Sister to Hakkasan, but serving just dim sum all day. Upstairs used to be a tea bar where you can wait for your table and try an exotic Chinese tea, but these days this room seems to be set aside as an overflow dining area, so busy is the restaurant. To give you a sense of scale, on a busy night they will process 650 covers. From what I have seen, pretty much every night is a busy night. The action is in the basement, which is less smartly designed than Hakkasan but still manages excellent lighting through a mix of candles sited in the walls, and a little galaxy of overhead spot-lights against a sky-like background. This is presumably intended to distract you from noticing the size of the tables, which are packed in like sardines. There is bench seating along the wall, and the chairs on the opposite side of the table are chrome affairs with just one low “arm” on one side – initially I thought this was some clever design effect, but I quickly realised that they are so small that normal human beings would not fit if the second side of the chair was built up.
At my most recent meal venison puffs had good pastry and rich venison filling. Har gau were superb as ever here (6/10), as were prawn and chive dumplings (5/10). Gai lan was beautifully delicate (6/10), and wild prawns with chill sauce were carefully cooked and had an excellent sauce, though were a little tricky to eat as they were served in their shells (4/10). Soft shell crab was decent and avoided any greasiness, but the potpourri like accompaniment made it a rather dry dish (3/10). Crab salad was nice, the salad carefully dressed, the crab with a spicy cocktail sauce (5/10). Vegetarian fried rice was also fine (3/10). We even made it to dessert, an apple pie with a lurid-green ice cream tipping tasting better than it looked (4/10), and coffee and chocolate cake also nice though a bit light on coffee flavour (4/10).
Service was uncharacteristically off-key today (I suspect they had fewer waiters on duty than planned). It was tricky to get attention, and we even ended up with an incorrect bill – this is quite different from the usually silky smooth service I have encountered here before, so is suspect it was a one-off issue. The food here is remarkably consistent, and the place was packed out throughout lunch.
What follows are notes from a 2011 meal here. The cooking is highly consistent.
As ever, the steamed dumplings were extremely delicate e.g. har gau with tender prawns (5/10). Char sui buns were extremely light and fluffy, with sweet minced pork inside (5/10). Salad of blue swimmer crab was pleasant, and the salad properly dressed, but somehow this lacked real excitement (4/10). The best dish of the night was halibut with red chilli and cabbage, the large piece of halibut cooked beautifully; plenty of Michelin starred restaurants would have done well to serve fish this precisely cooked (7/10). Malaysian noodles worked well (4/10) and for a change we made it to dessert. Baked cheesecake with blood orange sorbet had a good base and enjoyable filling, served with very well made sorbet, and pleasant but rather ordinary white chocolate foam (5/10). Chestnut and fig clafoutis with almond ice cream was also very pleasant (4/10). Service was very slick indeed, with waiters noticing every little detail. The bill was £70 a head, which seems to me fair for food of this quality.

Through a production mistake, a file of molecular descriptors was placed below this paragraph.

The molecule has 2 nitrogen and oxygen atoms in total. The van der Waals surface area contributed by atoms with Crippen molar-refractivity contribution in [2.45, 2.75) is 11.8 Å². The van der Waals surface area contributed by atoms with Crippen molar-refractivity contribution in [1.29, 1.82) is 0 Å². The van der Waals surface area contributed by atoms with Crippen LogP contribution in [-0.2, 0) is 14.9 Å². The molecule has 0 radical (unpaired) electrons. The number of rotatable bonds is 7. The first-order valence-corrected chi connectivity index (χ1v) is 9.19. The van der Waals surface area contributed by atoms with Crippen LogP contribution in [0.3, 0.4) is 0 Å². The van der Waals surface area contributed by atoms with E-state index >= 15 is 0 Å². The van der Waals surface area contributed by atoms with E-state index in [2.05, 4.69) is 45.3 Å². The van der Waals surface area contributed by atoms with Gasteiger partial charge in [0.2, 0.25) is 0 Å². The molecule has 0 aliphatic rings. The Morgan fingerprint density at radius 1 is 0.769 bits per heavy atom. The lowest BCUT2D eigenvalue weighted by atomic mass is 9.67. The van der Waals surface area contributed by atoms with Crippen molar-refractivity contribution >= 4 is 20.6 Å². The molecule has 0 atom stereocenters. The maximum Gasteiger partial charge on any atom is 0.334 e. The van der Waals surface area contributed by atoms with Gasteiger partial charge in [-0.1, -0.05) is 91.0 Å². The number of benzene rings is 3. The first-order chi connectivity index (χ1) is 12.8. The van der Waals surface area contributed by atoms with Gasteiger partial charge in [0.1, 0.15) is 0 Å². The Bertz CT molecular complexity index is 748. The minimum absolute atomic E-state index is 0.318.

Below are notes from meals in November 2009 and previously.
Fortunately the dim sum makes up for the relative discomfort. It is every bit as good as at Hakkasan, with superb har gau featuring very tender prawns and feather-light steamed dumpling surrounding the prawns (5/10). Prawns with chives were similarly excellent (4/10), as was a venison puff with lovely light pastry (5/10). Gai lan with ginger was lightly steamed and tasted of ginger (3/10) while char sui had a fine fluffy bun inside which was delicious minced pork with a hint of sweetnes (5/10). Singapore noodles were of thinner texture than usual but none the worse for that. Meat lovers can indulge in baked venison puffs (5/10) or excellent salt and pepper quail (5/10). One particularly impressive dish is stir-fried lobster with asparagus, which has lobster so tender that many Michelin-starred French restaurants would not match it (easily 7/10). Also excellent are almond prawns, large prawns deep fried and very tender, with a batter with a hint of almonds (5/10).
There is just one (Japanese) beer, but a wide range of green and black fermented teas. Curiously, just one jasmine tea is offered (when they have it), and although it is good I would give the nod to the one served at the Royal China. Service was friendly and fairly efficient, and dishes swiftly appear. Much has been written about their one hour and 45 minute table slots, but I have never found this to be a problem; you do not feel rushed. The bill can be a nice surprise, in one case just £55 for two with drinks for a hearty meal. The loos are distinctly cramped though they have rather pretty wash-basins, with water cascading down a series of steps.
Overall, perhaps the best dim sum in London (along with Hakkasan).